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  • I have heard of Hospital de la Santa Creu i Sant Pau and meant to see it on my last trip to Barcelona, alas I brought a nasty cold with me from Austin and spent the first 2 days trying to rest up, staying close to my place in Gracia, and I did a hop-on hop-off bus tour around the city. Every time I read about Hospital de la Santa Creu i Sant Pau I have a big desire to get back to Barcelona – there is so much to do & see, I love Barcelona! Thanks for the beautiful virtual tour!

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  • I’m guessing this site wasn’t showing up before you went because it’d been under renovation and wasn’t a place to visit during that time. I know because my sister and I were there in June of 2013 and didn’t realize that and ended up doing a very poor hardhat tour in mud! Perhaps we’ll get back to see it one of these days now that it’s beauty has been restored!

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  • This site may have fallen off the radar while it was being restored. My sister and I went there in 2013 and didn’t realize it was construction. We ended up having a very unrewarding hardhat tour in the mud! It looks as if they did a lovely job with the restoration – may we’ll get to see it next time!

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    • Evidently your tour was one of the limited tours after the hospital closed in 2009 during the four years while the first six buildings and grounds were being renovated. It might have been difficult to appreciate the craftsmanship and architecture during the refurbishment process and while navigating through the mud!

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  • Great pictures and story!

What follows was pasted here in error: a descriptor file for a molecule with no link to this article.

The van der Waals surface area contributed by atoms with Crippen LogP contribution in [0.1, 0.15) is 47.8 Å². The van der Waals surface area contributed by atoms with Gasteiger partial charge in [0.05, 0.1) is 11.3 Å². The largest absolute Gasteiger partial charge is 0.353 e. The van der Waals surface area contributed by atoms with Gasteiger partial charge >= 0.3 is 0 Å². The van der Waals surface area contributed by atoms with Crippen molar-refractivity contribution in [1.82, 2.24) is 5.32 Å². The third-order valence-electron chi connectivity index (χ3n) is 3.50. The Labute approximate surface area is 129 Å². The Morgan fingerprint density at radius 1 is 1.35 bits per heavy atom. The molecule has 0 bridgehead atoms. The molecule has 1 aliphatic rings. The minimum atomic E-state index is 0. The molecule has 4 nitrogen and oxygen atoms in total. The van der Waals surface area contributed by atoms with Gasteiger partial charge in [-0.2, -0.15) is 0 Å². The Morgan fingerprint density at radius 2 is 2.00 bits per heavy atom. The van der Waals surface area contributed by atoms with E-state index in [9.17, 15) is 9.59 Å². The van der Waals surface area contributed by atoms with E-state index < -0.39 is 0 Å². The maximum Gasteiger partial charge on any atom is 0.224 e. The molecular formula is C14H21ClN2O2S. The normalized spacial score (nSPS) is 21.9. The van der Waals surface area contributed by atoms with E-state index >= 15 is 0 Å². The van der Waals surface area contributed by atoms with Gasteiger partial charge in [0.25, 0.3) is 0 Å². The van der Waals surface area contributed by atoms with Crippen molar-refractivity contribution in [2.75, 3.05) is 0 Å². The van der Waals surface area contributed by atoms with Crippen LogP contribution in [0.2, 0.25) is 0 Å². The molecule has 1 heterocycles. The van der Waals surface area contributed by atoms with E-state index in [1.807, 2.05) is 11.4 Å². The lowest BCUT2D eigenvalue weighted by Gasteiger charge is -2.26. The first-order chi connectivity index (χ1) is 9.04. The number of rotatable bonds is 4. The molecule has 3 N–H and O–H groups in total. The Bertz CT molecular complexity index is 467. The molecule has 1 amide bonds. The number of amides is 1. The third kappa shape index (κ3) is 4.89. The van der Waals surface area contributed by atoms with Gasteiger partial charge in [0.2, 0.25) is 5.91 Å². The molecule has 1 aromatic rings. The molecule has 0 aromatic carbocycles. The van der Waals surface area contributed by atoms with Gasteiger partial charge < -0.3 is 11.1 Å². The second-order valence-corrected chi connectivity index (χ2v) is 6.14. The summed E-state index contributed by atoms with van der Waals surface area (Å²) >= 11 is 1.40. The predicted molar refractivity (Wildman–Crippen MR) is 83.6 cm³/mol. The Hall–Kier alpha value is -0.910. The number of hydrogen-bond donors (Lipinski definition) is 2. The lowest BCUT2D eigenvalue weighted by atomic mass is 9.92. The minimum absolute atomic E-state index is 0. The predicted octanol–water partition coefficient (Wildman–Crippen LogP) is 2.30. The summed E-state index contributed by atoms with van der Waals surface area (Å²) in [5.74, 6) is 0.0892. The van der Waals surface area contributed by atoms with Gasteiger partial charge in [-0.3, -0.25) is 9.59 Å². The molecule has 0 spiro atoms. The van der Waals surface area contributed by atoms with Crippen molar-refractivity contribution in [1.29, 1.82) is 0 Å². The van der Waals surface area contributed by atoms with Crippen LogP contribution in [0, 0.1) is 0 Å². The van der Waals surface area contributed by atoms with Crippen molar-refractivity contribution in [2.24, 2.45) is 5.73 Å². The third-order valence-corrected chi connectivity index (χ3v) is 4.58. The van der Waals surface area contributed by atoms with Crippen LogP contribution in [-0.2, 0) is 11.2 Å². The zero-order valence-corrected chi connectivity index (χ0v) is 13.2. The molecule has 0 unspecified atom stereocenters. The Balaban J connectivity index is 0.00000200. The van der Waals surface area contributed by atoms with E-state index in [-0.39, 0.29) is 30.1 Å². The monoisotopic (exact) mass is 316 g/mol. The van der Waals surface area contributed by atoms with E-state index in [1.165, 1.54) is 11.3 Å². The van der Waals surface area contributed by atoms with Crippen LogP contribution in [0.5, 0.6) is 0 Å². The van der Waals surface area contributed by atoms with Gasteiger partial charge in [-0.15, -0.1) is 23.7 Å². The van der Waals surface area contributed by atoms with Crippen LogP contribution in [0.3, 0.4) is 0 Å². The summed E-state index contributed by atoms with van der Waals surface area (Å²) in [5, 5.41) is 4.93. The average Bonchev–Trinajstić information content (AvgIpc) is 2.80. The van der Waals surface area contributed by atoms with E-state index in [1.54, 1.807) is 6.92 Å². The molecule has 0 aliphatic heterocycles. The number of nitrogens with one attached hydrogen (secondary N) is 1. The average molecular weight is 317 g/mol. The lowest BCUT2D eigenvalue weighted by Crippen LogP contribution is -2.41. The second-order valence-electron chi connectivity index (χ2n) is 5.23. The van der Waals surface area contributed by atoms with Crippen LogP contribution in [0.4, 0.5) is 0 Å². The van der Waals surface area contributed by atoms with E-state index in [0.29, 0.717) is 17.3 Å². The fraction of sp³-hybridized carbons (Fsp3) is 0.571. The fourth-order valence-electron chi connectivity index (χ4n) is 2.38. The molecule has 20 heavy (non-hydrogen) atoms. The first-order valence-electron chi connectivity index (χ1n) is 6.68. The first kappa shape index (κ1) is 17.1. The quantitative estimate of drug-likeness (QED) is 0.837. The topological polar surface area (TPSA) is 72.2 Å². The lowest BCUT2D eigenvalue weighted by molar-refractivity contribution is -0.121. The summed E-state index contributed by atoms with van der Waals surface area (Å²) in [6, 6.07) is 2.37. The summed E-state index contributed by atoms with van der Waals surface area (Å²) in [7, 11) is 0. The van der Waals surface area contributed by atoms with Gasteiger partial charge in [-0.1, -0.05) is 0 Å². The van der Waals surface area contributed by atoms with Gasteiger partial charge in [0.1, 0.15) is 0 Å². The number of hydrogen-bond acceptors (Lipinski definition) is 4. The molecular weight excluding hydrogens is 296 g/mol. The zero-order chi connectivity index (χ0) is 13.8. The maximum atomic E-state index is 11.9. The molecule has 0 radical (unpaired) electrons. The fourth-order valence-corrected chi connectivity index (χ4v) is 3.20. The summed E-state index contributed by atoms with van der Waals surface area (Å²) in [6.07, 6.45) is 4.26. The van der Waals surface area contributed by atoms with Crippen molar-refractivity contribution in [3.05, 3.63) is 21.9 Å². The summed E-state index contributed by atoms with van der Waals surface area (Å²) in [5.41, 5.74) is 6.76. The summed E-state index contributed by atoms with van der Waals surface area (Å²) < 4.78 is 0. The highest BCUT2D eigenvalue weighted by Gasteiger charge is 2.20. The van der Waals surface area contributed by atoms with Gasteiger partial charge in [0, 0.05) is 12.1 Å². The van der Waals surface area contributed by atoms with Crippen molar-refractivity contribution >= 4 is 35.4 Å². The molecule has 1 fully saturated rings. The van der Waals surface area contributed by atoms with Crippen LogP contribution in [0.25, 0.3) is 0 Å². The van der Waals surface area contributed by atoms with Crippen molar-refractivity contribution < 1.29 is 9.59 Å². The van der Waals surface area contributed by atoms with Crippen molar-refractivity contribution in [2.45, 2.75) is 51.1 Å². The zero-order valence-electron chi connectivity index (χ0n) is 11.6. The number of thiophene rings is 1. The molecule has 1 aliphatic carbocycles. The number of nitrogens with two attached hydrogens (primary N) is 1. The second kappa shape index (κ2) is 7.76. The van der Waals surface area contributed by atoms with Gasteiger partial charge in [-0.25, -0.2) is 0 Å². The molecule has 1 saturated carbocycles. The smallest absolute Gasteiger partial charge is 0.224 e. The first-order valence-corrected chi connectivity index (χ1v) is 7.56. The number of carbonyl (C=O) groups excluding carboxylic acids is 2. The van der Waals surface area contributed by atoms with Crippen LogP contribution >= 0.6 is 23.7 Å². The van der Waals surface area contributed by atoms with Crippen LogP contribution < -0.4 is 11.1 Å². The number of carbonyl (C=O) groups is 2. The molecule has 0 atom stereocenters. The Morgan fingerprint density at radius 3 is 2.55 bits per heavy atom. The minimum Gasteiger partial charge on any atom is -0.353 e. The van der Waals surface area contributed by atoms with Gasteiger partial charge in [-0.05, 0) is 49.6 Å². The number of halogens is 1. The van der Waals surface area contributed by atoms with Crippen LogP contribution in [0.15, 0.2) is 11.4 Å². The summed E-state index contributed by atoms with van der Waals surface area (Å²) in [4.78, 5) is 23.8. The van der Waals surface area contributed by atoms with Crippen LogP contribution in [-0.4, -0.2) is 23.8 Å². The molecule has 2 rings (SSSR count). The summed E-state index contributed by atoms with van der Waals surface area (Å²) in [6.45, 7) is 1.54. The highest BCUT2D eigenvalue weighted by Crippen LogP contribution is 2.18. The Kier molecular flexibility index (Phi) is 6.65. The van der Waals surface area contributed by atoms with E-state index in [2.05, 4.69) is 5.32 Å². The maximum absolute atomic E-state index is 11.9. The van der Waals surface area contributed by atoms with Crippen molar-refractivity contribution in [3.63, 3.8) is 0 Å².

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  • I’ve been to Barcelona several times and never even heard of this! It looks like it would be particularly special for a party, wedding or festival!

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    • One of the beauties of slow travel is that we have the time to check out off-the beaten-path areas and only noticed the hospital because it covered several city blocks on our map. The recent reopening of the Sant Pau Art Nouveau Site in late 2014 may explain why tours and brochures have largely bypassed this incredible site. But not for long … !

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  • What amazing buildings! I can’t get over the fact that it was originally a hospital. I’ll certainly be adding the Sant Pau Art Nouveau Site to my list of places to visit when I go back to Barcelona!

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    • One of the staff members we talked to described being a patient in the hospital when she was younger. There are several underground tunnels where supplies could be shuttled between pavilions and the hospital had a very prestigious reputation. An interesting point is that Domènech appears to be one of the first architects who embraced the concept that environment plays a role in the recovery from illness and disease and also designed areas to include visits from family members.

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  • Like you say, this won’t be off the tourist path for long. It really is stunning. I would love to go to a concert there.

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    • I imagine that, with the initial refurbishment finished and the rest ongoing, word will get out, the reviews will come in and Sant Pau will be rediscovered as the treasure it is. However, it really was nice to stumble upon it and enjoy a quiet and beautiful place, almost to ourselves. I also like the idea of a concert on these grounds – it would be amazing!.

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  • This is gorgeous Anita. Glad you were finally able to get out and about in beautiful Barcelona. We missed a lot while we were lying about with our colds.

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    • We also missed some sight seeing time due to illness and know how frustrating it can be to see those days evaporate. One of best things about slow travel is that there’s some downtime built into our stay and we have the chance to make up the time. However, Barcelona will probably be a city that beckons us to return…